The European Commission issued Ukraine a €100mn loan, the first tranche of aid part of a larger €1.61bn macroeconomic package to help support economic reform focusing on anti-corruption, energy subsidies, financial sector reform, and trade and taxation.
The next €500 million is expected to follow in the coming weeks.
"The European Union is fully committed to helping Ukraine address its major economic challenges. This first disbursement marks an important step towards turning that commitment into reality. This assistance, which will soon be followed by a further €500 million, provides much-needed support to Ukraine's efforts to cover its external financing needs,” the Vice-President of the European Commission Siim Kallas said in Brussels today.
The macroeconomic aid is complimentary assistance provided by the IMF via loans financed through EU borrowing on capital markets, and then lent on similar conditions to the receiving country, according to the European Commission's statement on their website.
The loans to Ukraine’s National Bank have a 15 year term and will be used to reduce the economy’s vulnerability.
The help arrived within the two months interim Prime Minister Arseniy Yatsenyuk said he expected it would take Ukraine to receive the first money, after signing the cooperation agreement with the International Monetary Fund. The rest of the aid will be made available once the necessary legal procedures in Ukraine have been finalized.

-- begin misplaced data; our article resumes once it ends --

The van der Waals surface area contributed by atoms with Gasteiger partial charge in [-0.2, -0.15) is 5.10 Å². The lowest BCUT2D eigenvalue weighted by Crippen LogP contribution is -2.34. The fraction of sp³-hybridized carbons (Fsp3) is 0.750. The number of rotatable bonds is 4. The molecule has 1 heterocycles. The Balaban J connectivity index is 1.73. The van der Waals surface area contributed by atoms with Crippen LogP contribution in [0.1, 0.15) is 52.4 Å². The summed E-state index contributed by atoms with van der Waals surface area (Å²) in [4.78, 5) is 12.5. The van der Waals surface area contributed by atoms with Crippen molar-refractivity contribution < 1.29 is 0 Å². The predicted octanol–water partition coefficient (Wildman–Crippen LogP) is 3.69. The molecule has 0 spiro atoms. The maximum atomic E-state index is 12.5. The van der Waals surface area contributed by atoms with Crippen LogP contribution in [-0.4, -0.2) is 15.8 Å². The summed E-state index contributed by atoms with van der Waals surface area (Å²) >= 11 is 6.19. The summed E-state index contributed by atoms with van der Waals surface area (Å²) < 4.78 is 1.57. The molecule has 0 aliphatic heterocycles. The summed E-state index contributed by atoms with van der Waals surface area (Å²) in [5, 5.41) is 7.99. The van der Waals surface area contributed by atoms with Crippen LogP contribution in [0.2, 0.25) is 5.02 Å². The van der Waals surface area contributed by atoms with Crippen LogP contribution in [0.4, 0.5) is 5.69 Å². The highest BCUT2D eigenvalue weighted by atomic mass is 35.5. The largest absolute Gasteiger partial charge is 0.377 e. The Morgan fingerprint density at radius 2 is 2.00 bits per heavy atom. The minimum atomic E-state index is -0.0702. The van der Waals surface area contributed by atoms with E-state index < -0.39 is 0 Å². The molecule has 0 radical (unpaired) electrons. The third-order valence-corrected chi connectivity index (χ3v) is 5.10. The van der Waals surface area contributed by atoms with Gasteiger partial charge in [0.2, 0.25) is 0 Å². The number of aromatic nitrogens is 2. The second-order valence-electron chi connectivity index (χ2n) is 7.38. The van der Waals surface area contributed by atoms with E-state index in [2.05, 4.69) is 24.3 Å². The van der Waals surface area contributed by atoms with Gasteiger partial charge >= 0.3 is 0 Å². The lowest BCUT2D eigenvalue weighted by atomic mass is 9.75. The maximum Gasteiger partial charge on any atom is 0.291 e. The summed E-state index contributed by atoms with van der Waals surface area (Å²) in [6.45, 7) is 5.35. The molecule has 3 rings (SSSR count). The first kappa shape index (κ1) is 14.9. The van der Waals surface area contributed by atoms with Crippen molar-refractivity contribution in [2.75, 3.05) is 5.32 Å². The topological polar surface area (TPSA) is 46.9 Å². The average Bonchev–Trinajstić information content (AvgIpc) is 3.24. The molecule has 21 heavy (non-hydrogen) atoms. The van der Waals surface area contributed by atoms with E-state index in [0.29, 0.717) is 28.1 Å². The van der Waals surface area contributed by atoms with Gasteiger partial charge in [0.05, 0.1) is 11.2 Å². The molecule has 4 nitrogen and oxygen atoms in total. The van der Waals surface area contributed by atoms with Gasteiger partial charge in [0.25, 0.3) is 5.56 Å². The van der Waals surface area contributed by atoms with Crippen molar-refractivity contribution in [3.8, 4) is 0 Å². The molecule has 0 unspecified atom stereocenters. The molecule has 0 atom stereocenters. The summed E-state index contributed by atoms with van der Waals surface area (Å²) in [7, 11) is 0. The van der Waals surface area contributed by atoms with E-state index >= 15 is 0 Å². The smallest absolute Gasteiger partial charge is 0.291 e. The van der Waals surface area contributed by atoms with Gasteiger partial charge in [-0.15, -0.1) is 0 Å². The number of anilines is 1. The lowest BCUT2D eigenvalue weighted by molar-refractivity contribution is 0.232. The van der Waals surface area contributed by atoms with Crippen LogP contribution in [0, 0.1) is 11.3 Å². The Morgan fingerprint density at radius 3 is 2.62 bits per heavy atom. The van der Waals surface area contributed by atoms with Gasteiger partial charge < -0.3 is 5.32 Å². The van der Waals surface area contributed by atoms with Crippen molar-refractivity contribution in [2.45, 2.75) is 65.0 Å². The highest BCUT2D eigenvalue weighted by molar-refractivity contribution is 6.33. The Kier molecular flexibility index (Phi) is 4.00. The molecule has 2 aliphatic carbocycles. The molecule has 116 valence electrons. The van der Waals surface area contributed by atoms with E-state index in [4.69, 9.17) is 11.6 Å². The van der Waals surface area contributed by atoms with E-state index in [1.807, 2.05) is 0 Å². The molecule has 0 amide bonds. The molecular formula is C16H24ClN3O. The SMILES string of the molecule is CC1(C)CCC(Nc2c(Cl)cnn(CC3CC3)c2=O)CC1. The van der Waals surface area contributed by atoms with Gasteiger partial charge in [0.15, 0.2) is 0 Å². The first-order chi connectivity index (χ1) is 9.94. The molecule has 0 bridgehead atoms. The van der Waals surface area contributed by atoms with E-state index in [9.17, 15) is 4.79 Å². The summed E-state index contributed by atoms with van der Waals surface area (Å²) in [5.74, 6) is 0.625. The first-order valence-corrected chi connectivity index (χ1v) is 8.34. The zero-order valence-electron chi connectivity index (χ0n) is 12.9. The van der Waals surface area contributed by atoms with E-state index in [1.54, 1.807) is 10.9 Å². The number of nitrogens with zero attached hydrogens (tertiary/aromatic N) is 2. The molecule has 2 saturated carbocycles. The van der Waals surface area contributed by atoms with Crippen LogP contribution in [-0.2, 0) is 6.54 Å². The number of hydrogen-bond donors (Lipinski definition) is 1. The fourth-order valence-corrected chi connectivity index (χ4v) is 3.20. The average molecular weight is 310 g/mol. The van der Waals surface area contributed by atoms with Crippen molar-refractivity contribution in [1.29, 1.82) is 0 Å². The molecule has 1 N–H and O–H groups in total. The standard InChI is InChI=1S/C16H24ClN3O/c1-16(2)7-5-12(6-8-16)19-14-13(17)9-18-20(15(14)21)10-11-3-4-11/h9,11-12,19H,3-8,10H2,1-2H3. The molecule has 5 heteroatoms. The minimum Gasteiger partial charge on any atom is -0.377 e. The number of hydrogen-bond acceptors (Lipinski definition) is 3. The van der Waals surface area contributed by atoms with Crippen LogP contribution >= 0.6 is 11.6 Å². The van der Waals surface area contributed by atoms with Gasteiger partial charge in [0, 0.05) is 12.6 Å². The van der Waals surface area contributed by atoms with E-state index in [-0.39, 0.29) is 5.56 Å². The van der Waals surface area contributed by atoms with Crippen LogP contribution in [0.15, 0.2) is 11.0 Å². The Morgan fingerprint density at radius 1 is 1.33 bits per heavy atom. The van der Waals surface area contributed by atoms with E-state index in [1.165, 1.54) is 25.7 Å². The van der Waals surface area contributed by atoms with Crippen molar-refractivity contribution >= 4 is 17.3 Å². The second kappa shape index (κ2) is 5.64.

Ukraine’s economy has spun into a free-fall over the past year. The hryvnia has lost 30 percent since January and the country’s foreign currency reserves are nearly empty. In the first three months of 2014, the economy lost 1.1 percent. Public sector debt is out-of-control at 57 percent of GDP.
Ukraine has also received $3.2 billion from the International Monetary Fund, the first tranche of a $17 billion loan.
EU ministers were gathered in Brussels to discuss decentralizing power in Ukraine, which has been a key issue for pro-Russia separatists in eastern Ukraine who feel their political voice isn’t represented in Kiev.
On May 13, Ukrainian officials met with EU commission ministers and received assurances of €1.61 billion in macroeconomic loans for Ukraine to help with the current critical economic circumstances.
The US has also issued $1 billion in loan guarantees to Ukraine through its Agency for International Development (USAID).